An issue that is coming up more frequently in the context of vendor relationships is whether or not the purchaser should insist that its vendors and other parties involved in the supply chain process should be subject to specified elements of the purchaser’s own global compliance rules and procedures. It is clear that with increased use of rapid communications technologies and sophisticated logistics tools, companies are becoming more dependent on the skills and actions of outside firms and persons who are not their employees. As such, it is understandable that companies may be concerned about whether their domestic and foreign partners are adhering to ethical principles and obeying applicable laws. However, before extending the scope of their compliance programs to their suppliers companies must carefully evaluate the legal consequences associated with that decision, including the possibility that they will be held responsible for liabilities arising from supplier legal problems, and also consider possible adverse impacts to their image and reputation.
Potential legal liability for the conduct of others, including firms in the supply chain, may be based on a variety of common law theories, court decisions and statute-based rules:
Companies are increasingly vulnerable to expansion of common law principles of “respondeat superior” that could lead to liability for actions of suppliers who are deemed to have become “agents” of their customers by virtue of the duties that they undertake and the benefits derived by their customers.
Liability for illegal actions of third parties may occur under the Foreign Corrupt Practices Act of 1977, which makes it unlawful for a company to make a payment to a third party while knowing that all or a portion of the payment will go directly or indirectly to a foreign official for the purpose of influencing the official in his decision-making capacity.
The Sentencing Guidelines for Organizations (the "Guidelines") have attempted to create real incentives for corporations to establish and maintain an "effective compliance and ethics program" as a way to identify and respond appropriately to misconduct and mitigate sanctions for such misconduct that might be imposed by governmental agencies. In its definition of what constitutes an effective compliance program the Guidelines call for (i) communicating company compliance standards and procedures to agents and providing training therein to agents about their roles and responsibilities; (ii) establishment of a publicized system that allows agents of the company to report misconduct anonymously or under protection of confidentiality; and (iii) encouragement by larger companies to their smaller business partners that such partners implement their own effective compliance and ethics programs.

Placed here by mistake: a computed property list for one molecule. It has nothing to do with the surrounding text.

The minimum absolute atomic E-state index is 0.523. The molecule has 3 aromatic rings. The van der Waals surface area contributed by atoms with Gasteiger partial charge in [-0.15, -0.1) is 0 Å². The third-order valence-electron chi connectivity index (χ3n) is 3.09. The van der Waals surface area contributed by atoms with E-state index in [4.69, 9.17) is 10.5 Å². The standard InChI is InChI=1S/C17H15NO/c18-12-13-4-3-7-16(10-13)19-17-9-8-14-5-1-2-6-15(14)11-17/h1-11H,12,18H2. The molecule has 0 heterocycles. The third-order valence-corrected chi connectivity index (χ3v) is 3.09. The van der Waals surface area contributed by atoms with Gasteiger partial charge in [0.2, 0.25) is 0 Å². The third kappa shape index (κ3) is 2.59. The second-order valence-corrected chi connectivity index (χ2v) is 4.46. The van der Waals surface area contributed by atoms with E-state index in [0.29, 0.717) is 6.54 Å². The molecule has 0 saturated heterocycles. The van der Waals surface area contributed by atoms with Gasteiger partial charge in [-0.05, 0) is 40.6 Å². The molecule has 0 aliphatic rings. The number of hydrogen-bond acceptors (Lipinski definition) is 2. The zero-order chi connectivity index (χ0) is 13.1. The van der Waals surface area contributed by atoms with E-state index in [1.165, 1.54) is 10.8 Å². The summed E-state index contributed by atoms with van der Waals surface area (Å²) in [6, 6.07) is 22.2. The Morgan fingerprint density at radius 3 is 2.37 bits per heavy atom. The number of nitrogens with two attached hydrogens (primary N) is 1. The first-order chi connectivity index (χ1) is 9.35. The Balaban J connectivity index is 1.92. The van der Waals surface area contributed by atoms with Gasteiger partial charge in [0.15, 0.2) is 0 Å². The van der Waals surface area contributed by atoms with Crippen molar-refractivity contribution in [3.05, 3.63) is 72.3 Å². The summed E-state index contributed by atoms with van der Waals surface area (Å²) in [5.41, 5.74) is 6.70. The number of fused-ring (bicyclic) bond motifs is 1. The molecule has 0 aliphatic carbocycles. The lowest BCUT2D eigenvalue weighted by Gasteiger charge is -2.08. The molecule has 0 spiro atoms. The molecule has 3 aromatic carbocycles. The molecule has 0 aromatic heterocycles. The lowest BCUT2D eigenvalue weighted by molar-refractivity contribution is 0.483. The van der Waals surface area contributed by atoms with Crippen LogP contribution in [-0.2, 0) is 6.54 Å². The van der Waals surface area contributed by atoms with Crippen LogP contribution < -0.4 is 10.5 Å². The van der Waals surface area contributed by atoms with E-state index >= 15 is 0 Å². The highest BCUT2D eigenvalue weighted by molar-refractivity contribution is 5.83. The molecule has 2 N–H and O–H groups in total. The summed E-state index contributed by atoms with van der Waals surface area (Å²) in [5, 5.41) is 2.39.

The Sarbanes-Oxley Act of 2002 effectively requires audit committees of public companies to establish procedures for confidential, anonymous submission of concerns of accounting-related misconduct that are broad enough to be known, and accessible, by non-employees.
The voluntary Guidelines for Multinational Enterprises promulgated by the Organization for Economic Cooperation and Development includes a strong recommendation that companies actively encourage their business partners, including suppliers and contractors, to establish and adhere to principles of corporate conduct that are consistent with the Guidelines.
In addition to these specific legal considerations companies are also becoming increasingly sensitive to how the business practices of their partners, particularly foreign vendors, may reflect on how they are perceived by regulators, customers and investors. For example, US companies have come under strong criticism when it is disclosed that they have used overseas suppliers that have used child and/or forced labor in their manufacturing activities on behalf of their US customers. In light of how the business conduct and practices of third parties can expose companies to legal liability and/or have an adverse impact on their image and reputation it comes as no surprise that they are considering and implementing various strategies for making sure that the rules and principles in their corporate compliance programs are applicable to their business partners (i.e., suppliers and contractors performing various activities such as customer service and maintenance). I’ll describe some of those strategies in my next post.
The content in this post has been adapted from material that will appear in Business Transactions Solutions (Fall 2008) and is presented with permission of Thomson/West. Copyright 2008 Thomson/West. For more information or to order call 1-800-762-5272.